I once had a friend
express that she was glad to know I got angry after I’d totally erupted in a
public venue. I, on the other hand, was
surprised that she would even consider that I DIDN’T get angry, because I most
certainly do, and I definitely express it, though not always publicly, yet just
often enough to get me into trouble.
As well, I found
some of the reactions to my recent makeover to be in that same category. One person actually said they were surprised
to see me wearing a dress?!?! Now, THAT
should NOT have been a surprise to anyone who knows me in the slightest!
So, why these
reactions? It seems to be a case of
people only seeing me, or interacting with me, in a particular setting or
circumstance. Or, else they just aren’t
Just because you,
in particular, have never seen me angry, doesn’t automatically mean I don’t get
angry. Just because you, in particular,
haven’t seen me wearing a specific item of clothing, doesn’t automatically mean
that I don’t. And, more important, just
because you, in particular, have seen me act or dress in a certain way, doesn’t
automatically mean I ONLY act or dress that way.
While we humans are
multi-faceted, our interactions with the people around aren’t always. We tend to make assumptions about what we
think we know about others, and then it is so easy, and very tempting, to look
at them as equivalent to cardboard cut-outs - in a static state, never changing.
We often do this with people we have limited contact with, but we can even do
this with close family members.
But, life doesn’t
work that way. We have many sides and
aspects to our personalities that may, or may not, be expressed depending on
the situations we find ourselves in. As
well, we are always changing - even if we don’t think we are - and we bring
those cumulating changes into each and every interaction we have with the
people around us.
As much as we think
we know the various people in our lives, we may not know them as well as we
think we do.
What side are you
on? Are you sure? Do you even know?
There as been a
lot, and I mean a LOT of media coverage of late surrounding Omar Khadr, who,
let me remind you, is a Canadian citizen who, as a minor, ended up in a war
situation and survived. Truly, that is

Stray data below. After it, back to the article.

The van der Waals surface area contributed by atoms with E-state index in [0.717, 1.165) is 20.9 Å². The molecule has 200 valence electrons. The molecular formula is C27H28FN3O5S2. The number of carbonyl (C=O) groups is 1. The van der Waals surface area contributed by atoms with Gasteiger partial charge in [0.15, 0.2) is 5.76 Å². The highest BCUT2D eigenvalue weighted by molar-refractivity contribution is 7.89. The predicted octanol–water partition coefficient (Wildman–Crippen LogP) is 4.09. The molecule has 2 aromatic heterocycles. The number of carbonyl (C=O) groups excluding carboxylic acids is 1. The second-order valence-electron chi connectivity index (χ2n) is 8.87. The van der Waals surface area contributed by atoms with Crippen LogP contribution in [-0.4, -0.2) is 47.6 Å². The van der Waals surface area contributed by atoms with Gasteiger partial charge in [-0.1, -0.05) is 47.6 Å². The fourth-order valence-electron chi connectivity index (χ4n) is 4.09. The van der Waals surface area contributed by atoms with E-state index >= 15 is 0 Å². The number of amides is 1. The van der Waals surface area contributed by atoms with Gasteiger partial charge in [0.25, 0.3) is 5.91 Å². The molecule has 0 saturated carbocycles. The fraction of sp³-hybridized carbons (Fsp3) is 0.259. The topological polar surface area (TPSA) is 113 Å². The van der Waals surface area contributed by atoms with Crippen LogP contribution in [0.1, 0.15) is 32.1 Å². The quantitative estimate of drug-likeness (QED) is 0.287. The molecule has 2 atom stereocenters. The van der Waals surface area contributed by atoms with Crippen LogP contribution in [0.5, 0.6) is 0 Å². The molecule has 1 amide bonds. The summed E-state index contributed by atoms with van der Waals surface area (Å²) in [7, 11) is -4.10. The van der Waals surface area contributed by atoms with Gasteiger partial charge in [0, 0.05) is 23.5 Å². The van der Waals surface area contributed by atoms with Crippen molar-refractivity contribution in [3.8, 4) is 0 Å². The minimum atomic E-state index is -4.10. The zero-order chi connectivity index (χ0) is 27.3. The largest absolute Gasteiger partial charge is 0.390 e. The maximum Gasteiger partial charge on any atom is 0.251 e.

his ONLY crime - he survived the war.
Now, no matter what
your personal feelings are about him and his situation, I would also like to
remind you that there was a war going on, and Omar was fighting for the wrong
side...or was he?
That is where
things get tricky, and we don’t like to admit that life isn’t as black and
white as we portray it, because that REALLY shakes up our sense of right and
A war means there
are two (at least) sides fighting each other.
So who is the enemy? We say it
was the other side. But….
Not so fast. The Canadians, Americans, and British were
not fighting on home soil, so they were foreigners. We were interlopers in a conflict that was
already in progress. Plus, how many
local civilians did our armies end up killing, even by accident, because it was
a war situation?
Hmmmm, that almost
sounds like it could be a definition of an enemy, doesn’t it? Because it doesn’t matter what side the
soldiers are fighting for, or what justifications are used (fighting to impose
our values on others doesn’t mean our values are right, or are even wanted by
others), to a local civilian, the soldiers are the enemy if they endanger the
civilian’s life, the lives of family and neighbours, home, and livelihood.
In a war situation,
which is horrific beyond belief, there are too many casualties, and untold
destruction, caused by both sides. Soldiers
on all sides are merely doing their job, and fighting as they are trained to do. One side is no more completely innocent than
the other side is completely guilty.
So, either EVERY
single soldier, of every rank, on BOTH sides is punished because they are ALL
guilty of fighting, or...none are.
Because, at the end
of the day, there are no winners in a war.